Page 3097 - Week 09 - Thursday, 13 October 2022

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It is really up to the other members in here to decide if this funding meets their tests or whether it is in the public interest. I certainly think this MOU and this particular budget line item meet the transparency and scrutiny tests. The previous ones did not. This one does. We at least know what the money is, we know where it is and we know how much it is. This particular decision has at least been made with integrity and openness and there has certainly been public debate.

But what is the public benefit that Canberra is getting for this public funding? I think most people will have seen the Riotact poll recently. Three in four Canberrans do not think this money is in the public interest. They think that the social licence for horseracing has run out and they do not understand why we keep handing over millions of dollars year on year.

This amendment proposes to reduce the funding by 20 per cent. Next year I will propose to reduce the funding by 40 per cent. It is time to phase out this funding deal. It is time to stop public funding for the horseracing industry. I commend the amendment to the Assembly.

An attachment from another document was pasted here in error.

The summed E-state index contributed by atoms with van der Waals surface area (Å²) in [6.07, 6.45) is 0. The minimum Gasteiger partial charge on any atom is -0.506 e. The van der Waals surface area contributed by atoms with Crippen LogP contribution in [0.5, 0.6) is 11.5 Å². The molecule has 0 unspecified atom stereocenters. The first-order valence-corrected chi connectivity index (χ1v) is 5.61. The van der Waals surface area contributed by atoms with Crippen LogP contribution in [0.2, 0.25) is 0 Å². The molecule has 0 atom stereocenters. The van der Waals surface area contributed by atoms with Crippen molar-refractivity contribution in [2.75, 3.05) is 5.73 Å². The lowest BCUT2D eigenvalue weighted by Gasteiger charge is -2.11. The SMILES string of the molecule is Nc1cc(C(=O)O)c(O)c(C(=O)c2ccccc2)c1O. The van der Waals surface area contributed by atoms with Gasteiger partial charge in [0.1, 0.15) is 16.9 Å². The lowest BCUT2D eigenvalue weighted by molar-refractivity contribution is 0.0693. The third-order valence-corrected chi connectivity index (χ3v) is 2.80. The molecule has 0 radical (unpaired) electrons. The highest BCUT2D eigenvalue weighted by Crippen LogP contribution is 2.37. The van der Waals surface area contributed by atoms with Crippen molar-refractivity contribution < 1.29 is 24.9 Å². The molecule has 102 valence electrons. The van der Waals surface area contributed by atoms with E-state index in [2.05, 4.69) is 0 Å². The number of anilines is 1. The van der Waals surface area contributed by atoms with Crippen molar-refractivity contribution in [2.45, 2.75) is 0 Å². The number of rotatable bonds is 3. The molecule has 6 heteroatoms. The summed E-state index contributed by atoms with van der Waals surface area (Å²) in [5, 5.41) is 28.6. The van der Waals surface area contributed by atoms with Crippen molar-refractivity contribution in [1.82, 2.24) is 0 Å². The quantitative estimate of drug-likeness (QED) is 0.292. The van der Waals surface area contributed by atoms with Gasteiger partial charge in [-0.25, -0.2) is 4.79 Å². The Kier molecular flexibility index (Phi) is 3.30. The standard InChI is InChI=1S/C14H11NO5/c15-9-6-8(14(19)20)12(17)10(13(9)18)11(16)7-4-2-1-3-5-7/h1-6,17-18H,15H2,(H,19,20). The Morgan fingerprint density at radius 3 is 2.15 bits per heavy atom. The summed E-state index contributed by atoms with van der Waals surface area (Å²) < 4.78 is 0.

MS LEE (Kurrajong—Leader of the Opposition) (4.51): This is an extraordinary situation and it would be farcical if it were not such a serious breach of the fundamental certainty and stability of our Westminster system! We have an amendment to the budget brought on by a Greens backbencher—a Greens backbencher who, for all intents and purposes, is a government backbencher, given the Labor-Greens coalition we have here in the ACT.

What will be exceedingly interesting is to see how Mr Rattenbury votes on this amendment. But of course we already got a preview on budget night. Mr Rattenbury, the ACT Greens leader, the Attorney-General in the Barr-Rattenbury government and a member of the government’s Expenditure Review Committee, indicated on budget night that he would not support Mr Barr’s budget in full. This is the budget that Mr Rattenbury helped create around the ERC table, and the Greens party would move to vote against certain items of expenditure.

At the time I outlined in the chamber that the extraordinary announcement by Mr Rattenbury on budget night could lead us to three possible outcomes: the Greens capitulate to their Labor political puppet masters and their principles go out the window; the government accepts the Greens amendment, admitting that the Greens call all the shots in their power-sharing agreement after all; or the Greens vote against the budget and it fails to pass. And now we find ourselves here, with an amendment by the Greens backbench on the table for debate. How will the Labor members vote? How will Mr Rattenbury vote? If the Greens vote down on this amendment but pass the budget, does it not confirm that it was all grandstanding? Where will the Greens actually draw the line?

The Greens amendment is contrary to the parliamentary and governing agreement to which all Labor and Greens MLAs are signatories. The agreement requires Labor and Greens MLAs to “guarantee support for the passage of appropriation bills” and to “agree to work together as a cabinet and a government”. Is this what we are

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